The key point is that $$\mathsf{ZF}$$ proves that there is exactly one countable structure up to isomorphism which is $$\mathcal{L}_{\infty,\omega}$$-equivalent to $$\mathbb{C}$$, namely the algebraically closed field of characteristic zero and transcendence degree $$\aleph_0$$ which I'll call $$F^0_{\aleph_0}$$. This isn't hard to prove. Clearly it's the only candidate since we can rule out finite transcendence dimension in $$\mathcal{L}_{\infty,\omega}$$, so we just need to show $$F^0_{\aleph_0}\equiv_{\infty,\omega}\mathbb{C}$$. We can prove this by a messy explicit argument, or the more general result that potentially isomorphic structures are $$\mathcal{L}_{\infty,\omega}$$-equivalent.

• Actually, the real subtlty here is around the right definition of $$\models_{\infty,\omega}$$ in the absence of choice (and really this was already an issue with FOL). The right definition is the existence of a family of multivalued Skolem functions, or of an appropriate subtree of the syntax tree for the sentence in the structure in question, or something morally equivalent. Once we explicitly write out the correct choiceless definition of $$\models_{\infty,\omega}$$, though, the above result about potential isomorphisms becomes basically trivial.

Any $$\mathcal{L}_{\infty,\omega}$$-interpretation $$\Phi$$ of $$\mathcal{A}$$ in $$\mathbb{C}$$ therefore yields an $$\mathcal{L}_{\infty,\omega}$$-interpretation in $$F^0_{\aleph_0}$$ of some necessarily countable structure $$\mathcal{A}'\equiv_{\infty,\omega}\mathcal{A}$$. But it's easy to prove that there is no countable structure which is $$\equiv_{\infty,\omega}\mathbb{R}$$, basically for the same reason that the computability-theoretic argument above worked: for each real $$r$$ there is an $$\mathcal{L}_{\infty,\omega}$$-sentence $$\psi_r$$ asserting that $$r$$'s Dedekind cut is filled.

(Meanwhile, note that if $$\mathbb{C}$$ has no automorphisms other than the identity and conjugation then $$\mathbb{R}$$ is interpretable in $$\mathbb{C}$$ via second-order logic: this is because we can define the real part of $$z$$ as "one-half of the sum of the two (possibly equal) images of $$z$$ under automorphisms of the universe," and the set of numbers which are their own real parts is just $$\mathbb{R}$$. This is ruled out if $$\mathsf{AC}$$ holds, of course.)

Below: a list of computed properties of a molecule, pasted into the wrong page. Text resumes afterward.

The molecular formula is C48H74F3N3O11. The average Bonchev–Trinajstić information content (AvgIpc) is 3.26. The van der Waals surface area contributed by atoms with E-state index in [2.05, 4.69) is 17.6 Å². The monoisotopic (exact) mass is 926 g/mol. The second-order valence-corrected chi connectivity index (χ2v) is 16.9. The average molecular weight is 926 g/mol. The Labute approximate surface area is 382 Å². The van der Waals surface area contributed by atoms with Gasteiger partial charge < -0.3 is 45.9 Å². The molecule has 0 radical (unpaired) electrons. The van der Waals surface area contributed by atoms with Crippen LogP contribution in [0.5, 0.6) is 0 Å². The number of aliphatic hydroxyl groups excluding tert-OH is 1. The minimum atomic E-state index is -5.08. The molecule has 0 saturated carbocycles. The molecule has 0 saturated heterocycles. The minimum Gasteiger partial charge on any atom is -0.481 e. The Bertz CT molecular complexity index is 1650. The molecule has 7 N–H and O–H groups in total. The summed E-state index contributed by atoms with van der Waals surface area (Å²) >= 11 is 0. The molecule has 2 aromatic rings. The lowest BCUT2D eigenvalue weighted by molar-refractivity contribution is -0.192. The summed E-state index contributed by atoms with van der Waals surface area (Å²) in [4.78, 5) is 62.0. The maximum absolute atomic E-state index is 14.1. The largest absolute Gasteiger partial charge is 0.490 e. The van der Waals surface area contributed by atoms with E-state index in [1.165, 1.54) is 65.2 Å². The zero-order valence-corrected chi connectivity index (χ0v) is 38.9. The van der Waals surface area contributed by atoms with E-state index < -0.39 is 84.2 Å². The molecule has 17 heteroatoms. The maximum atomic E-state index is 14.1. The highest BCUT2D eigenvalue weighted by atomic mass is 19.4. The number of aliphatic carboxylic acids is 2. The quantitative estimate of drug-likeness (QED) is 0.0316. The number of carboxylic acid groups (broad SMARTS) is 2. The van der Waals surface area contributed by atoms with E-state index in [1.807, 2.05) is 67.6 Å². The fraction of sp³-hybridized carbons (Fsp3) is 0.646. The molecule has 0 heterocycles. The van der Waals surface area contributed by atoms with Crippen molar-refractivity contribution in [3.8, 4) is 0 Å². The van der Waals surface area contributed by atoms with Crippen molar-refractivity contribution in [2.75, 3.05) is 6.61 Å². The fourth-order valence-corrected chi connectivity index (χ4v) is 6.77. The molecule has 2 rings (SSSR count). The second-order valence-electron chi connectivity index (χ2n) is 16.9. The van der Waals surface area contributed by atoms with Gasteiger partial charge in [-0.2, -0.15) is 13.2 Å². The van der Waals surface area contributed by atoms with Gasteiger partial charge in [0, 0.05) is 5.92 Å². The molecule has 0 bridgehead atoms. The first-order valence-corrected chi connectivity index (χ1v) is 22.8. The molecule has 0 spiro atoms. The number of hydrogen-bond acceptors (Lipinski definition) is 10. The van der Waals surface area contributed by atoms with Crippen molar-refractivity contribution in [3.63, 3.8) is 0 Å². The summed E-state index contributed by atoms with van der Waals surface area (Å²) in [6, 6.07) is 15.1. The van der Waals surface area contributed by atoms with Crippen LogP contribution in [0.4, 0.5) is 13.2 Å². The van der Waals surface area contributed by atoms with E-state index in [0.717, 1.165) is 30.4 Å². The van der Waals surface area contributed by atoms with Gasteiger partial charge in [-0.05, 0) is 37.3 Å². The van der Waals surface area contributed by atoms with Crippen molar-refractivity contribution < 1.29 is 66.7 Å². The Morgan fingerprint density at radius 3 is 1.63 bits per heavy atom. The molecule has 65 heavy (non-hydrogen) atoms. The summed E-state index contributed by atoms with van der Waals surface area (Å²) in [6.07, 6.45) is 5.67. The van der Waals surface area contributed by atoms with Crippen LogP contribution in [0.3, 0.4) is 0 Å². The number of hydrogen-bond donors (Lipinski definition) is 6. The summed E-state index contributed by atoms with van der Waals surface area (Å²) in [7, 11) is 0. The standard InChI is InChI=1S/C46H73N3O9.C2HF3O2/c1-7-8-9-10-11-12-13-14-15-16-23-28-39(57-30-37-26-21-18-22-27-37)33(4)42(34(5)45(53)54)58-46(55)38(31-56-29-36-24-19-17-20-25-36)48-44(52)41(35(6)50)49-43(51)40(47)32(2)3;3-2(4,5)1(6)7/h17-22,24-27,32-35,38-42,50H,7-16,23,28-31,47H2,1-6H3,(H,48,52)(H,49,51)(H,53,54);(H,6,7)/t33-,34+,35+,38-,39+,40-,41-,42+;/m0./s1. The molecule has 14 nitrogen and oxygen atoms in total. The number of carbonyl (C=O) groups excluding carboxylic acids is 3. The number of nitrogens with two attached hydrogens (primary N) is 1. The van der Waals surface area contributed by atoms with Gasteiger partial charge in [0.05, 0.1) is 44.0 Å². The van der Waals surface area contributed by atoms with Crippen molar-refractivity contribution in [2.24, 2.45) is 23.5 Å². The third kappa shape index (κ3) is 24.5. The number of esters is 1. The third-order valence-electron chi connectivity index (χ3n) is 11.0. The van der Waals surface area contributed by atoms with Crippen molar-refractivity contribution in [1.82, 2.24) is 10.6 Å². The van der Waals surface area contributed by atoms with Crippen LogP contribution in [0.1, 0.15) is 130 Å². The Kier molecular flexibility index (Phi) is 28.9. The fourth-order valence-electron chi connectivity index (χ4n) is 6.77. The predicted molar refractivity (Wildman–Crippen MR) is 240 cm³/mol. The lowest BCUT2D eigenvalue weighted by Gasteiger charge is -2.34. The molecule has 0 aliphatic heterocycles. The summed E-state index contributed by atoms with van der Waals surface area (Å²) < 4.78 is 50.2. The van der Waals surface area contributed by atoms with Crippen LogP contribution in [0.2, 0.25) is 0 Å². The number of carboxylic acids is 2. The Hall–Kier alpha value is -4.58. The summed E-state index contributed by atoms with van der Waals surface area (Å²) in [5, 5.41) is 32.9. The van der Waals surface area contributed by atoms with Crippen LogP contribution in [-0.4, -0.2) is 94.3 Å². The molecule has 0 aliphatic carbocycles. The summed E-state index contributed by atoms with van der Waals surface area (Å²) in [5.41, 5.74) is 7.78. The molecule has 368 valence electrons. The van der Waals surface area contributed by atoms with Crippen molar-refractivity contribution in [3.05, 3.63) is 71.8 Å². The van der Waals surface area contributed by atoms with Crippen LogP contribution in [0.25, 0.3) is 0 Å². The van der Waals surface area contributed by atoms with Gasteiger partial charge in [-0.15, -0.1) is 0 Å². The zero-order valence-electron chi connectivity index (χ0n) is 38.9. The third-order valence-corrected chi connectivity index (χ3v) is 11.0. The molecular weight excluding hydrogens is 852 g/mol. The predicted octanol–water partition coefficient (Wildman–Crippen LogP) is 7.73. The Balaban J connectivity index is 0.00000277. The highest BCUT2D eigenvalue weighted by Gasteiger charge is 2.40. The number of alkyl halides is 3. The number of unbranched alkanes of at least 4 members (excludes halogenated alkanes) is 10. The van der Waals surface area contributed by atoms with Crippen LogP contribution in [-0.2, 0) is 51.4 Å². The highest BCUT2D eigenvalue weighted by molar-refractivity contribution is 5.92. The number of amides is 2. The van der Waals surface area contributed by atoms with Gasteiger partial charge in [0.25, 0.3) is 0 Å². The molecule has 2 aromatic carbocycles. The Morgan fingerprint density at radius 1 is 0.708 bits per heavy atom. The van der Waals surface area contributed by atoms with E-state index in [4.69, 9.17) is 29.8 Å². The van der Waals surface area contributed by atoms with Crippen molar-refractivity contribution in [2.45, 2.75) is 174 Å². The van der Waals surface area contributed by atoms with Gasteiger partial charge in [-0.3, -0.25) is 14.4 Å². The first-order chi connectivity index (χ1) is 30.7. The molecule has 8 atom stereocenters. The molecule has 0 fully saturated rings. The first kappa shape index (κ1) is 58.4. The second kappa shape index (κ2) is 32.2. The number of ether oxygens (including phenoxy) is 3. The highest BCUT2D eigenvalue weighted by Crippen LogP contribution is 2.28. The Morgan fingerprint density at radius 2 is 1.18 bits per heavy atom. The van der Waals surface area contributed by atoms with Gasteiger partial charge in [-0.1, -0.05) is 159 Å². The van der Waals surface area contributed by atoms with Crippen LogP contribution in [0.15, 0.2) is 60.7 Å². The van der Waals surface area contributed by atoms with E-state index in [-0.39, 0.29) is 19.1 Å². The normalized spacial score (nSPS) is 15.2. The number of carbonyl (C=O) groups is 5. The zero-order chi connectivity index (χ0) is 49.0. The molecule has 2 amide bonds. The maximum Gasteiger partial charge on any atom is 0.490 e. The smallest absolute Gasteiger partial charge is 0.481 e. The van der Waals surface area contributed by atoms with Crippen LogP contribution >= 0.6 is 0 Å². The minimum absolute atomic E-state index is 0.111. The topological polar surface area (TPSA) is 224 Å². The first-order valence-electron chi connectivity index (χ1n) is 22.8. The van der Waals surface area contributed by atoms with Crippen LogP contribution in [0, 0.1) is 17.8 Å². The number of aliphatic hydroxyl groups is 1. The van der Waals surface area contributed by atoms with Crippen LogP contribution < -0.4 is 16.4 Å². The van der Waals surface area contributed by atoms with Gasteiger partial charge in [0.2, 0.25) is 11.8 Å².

• Let me sharpen your last remark. Any algebraic closure of a countable field that can be linearly ordered (as set, of course, not as a field) is countable. Simply enumerate the polynomials, which we can do without choice, then each one has finitely many roots, which is true without choice, and by linearly ordering the field, this gives us a uniform enumeration on everything. So not only that there is a closure operation, indeed it is the only algebraic closure of this countable field inside $\Bbb C$. (As opposed to possibly other non-isomorphic algebraic closures...) Commented Jun 1, 2020 at 19:01
• Neat. It seems like the key point here is that from the point of view of algebraically closed fields, all transcendentals look the same, while from the point of view of real closed fields, there are lots of different kinds of transcendentals - in particular lots of information can be encoded in a transcendental. This made me realize that there's a more naive purely model-theoretic version of this argument (I think), which really comes down to type counting (and hence stability, again!): The interpretation of $\mathbb{R}$ in $\mathbb{C}$ depends on finitely many parameters. (continued) Commented Jun 2, 2020 at 0:37
• Let $K\preceq \mathbb{C}$ be the countable algebraic closure of these parameters. Then there are only countably many $n$-types over $K$, since such an $n$-type is determined by a few polynomials, and the polynomials can be enumerated without choice. But on the other hand there are at least $2^{\aleph_0}$-many $n$-types over $K$, one for each real, since distinct reals have distinct types over $\varnothing$ in $\mathbb{R}$ and hence the $n$-tuples representing them have distinct types over the parameters in $\mathbb{C}$. Commented Jun 2, 2020 at 0:39
• The first part is a choice-free version of the argument you gave in mathoverflow.net/a/397570, right? Commented Jul 19, 2021 at 9:10
• @EmilJeřábek I just saw this. Indeed, and I've fixed things up now (including a silly omission in this answer)! Commented Jan 21 at 19:55